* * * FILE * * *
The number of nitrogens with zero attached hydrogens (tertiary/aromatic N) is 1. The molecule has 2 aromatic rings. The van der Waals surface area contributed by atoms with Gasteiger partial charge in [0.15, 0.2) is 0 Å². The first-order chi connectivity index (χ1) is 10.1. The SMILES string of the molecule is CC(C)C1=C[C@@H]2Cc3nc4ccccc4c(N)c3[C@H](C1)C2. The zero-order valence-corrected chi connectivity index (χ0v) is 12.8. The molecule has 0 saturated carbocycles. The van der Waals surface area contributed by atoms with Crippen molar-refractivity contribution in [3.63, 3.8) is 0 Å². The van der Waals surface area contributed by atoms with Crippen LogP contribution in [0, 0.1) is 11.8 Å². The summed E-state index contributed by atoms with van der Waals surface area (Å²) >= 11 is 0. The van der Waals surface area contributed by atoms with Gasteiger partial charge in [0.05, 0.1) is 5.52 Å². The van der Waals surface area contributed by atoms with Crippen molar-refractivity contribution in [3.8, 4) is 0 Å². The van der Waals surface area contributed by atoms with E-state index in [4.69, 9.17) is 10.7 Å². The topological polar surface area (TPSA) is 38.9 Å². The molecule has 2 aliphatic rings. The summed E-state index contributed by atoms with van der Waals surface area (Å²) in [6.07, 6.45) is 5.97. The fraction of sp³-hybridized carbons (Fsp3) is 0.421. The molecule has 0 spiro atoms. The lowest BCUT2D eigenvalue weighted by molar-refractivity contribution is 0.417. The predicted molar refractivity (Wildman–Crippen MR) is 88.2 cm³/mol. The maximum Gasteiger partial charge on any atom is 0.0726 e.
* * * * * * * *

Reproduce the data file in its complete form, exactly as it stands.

The number of nitrogens with zero attached hydrogens (tertiary/aromatic N) is 1. The molecule has 2 aromatic rings. The van der Waals surface area contributed by atoms with Gasteiger partial charge in [0.15, 0.2) is 0 Å². The first-order chi connectivity index (χ1) is 10.1. The SMILES string of the molecule is CC(C)C1=C[C@@H]2Cc3nc4ccccc4c(N)c3[C@H](C1)C2. The zero-order valence-corrected chi connectivity index (χ0v) is 12.8. The molecule has 0 saturated carbocycles. The van der Waals surface area contributed by atoms with Crippen molar-refractivity contribution in [3.63, 3.8) is 0 Å². The van der Waals surface area contributed by atoms with Crippen LogP contribution in [0, 0.1) is 11.8 Å². The summed E-state index contributed by atoms with van der Waals surface area (Å²) >= 11 is 0. The van der Waals surface area contributed by atoms with Gasteiger partial charge in [0.05, 0.1) is 5.52 Å². The van der Waals surface area contributed by atoms with Crippen molar-refractivity contribution in [3.8, 4) is 0 Å². The van der Waals surface area contributed by atoms with E-state index in [4.69, 9.17) is 10.7 Å². The topological polar surface area (TPSA) is 38.9 Å². The molecule has 2 aliphatic rings. The summed E-state index contributed by atoms with van der Waals surface area (Å²) in [6.07, 6.45) is 5.97. The fraction of sp³-hybridized carbons (Fsp3) is 0.421. The molecule has 0 spiro atoms. The lowest BCUT2D eigenvalue weighted by molar-refractivity contribution is 0.417. The predicted molar refractivity (Wildman–Crippen MR) is 88.2 cm³/mol. The maximum Gasteiger partial charge on any atom is 0.0726 e.